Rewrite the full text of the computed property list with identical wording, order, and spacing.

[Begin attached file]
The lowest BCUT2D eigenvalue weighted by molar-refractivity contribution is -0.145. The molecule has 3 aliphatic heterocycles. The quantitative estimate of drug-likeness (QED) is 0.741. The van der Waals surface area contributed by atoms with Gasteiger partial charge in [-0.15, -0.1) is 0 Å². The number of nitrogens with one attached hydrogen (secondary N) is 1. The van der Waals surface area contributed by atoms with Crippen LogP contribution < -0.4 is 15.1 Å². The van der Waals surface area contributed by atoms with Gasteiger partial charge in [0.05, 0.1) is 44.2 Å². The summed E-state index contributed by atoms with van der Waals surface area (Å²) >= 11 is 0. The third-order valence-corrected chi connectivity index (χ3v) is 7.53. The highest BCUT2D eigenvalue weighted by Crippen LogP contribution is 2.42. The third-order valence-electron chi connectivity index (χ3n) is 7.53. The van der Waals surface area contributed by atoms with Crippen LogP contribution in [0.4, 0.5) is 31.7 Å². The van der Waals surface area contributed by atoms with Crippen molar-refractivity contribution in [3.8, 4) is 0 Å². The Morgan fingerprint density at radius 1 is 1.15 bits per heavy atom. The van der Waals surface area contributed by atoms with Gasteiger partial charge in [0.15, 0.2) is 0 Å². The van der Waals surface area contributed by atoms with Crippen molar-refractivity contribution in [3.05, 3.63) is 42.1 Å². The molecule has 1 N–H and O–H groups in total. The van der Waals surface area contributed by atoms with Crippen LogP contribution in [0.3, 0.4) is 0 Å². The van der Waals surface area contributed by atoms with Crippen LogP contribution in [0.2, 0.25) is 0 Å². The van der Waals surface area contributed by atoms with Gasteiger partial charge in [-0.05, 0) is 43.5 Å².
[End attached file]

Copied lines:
The lowest BCUT2D eigenvalue weighted by molar-refractivity contribution is -0.145. The molecule has 3 aliphatic heterocycles. The quantitative estimate of drug-likeness (QED) is 0.741. The van der Waals surface area contributed by atoms with Gasteiger partial charge in [-0.15, -0.1) is 0 Å². The number of nitrogens with one attached hydrogen (secondary N) is 1. The van der Waals surface area contributed by atoms with Crippen LogP contribution < -0.4 is 15.1 Å². The van der Waals surface area contributed by atoms with Gasteiger partial charge in [0.05, 0.1) is 44.2 Å². The summed E-state index contributed by atoms with van der Waals surface area (Å²) >= 11 is 0. The third-order valence-corrected chi connectivity index (χ3v) is 7.53. The highest BCUT2D eigenvalue weighted by Crippen LogP contribution is 2.42. The third-order valence-electron chi connectivity index (χ3n) is 7.53. The van der Waals surface area contributed by atoms with Crippen LogP contribution in [0.4, 0.5) is 31.7 Å². The van der Waals surface area contributed by atoms with Crippen molar-refractivity contribution in [3.8, 4) is 0 Å². The Morgan fingerprint density at radius 1 is 1.15 bits per heavy atom. The van der Waals surface area contributed by atoms with Gasteiger partial charge in [0.15, 0.2) is 0 Å². The van der Waals surface area contributed by atoms with Crippen molar-refractivity contribution in [3.05, 3.63) is 42.1 Å². The molecule has 1 N–H and O–H groups in total. The van der Waals surface area contributed by atoms with Crippen LogP contribution in [0.3, 0.4) is 0 Å². The van der Waals surface area contributed by atoms with Crippen LogP contribution in [0.2, 0.25) is 0 Å². The van der Waals surface area contributed by atoms with Gasteiger partial charge in [-0.05, 0) is 43.5 Å².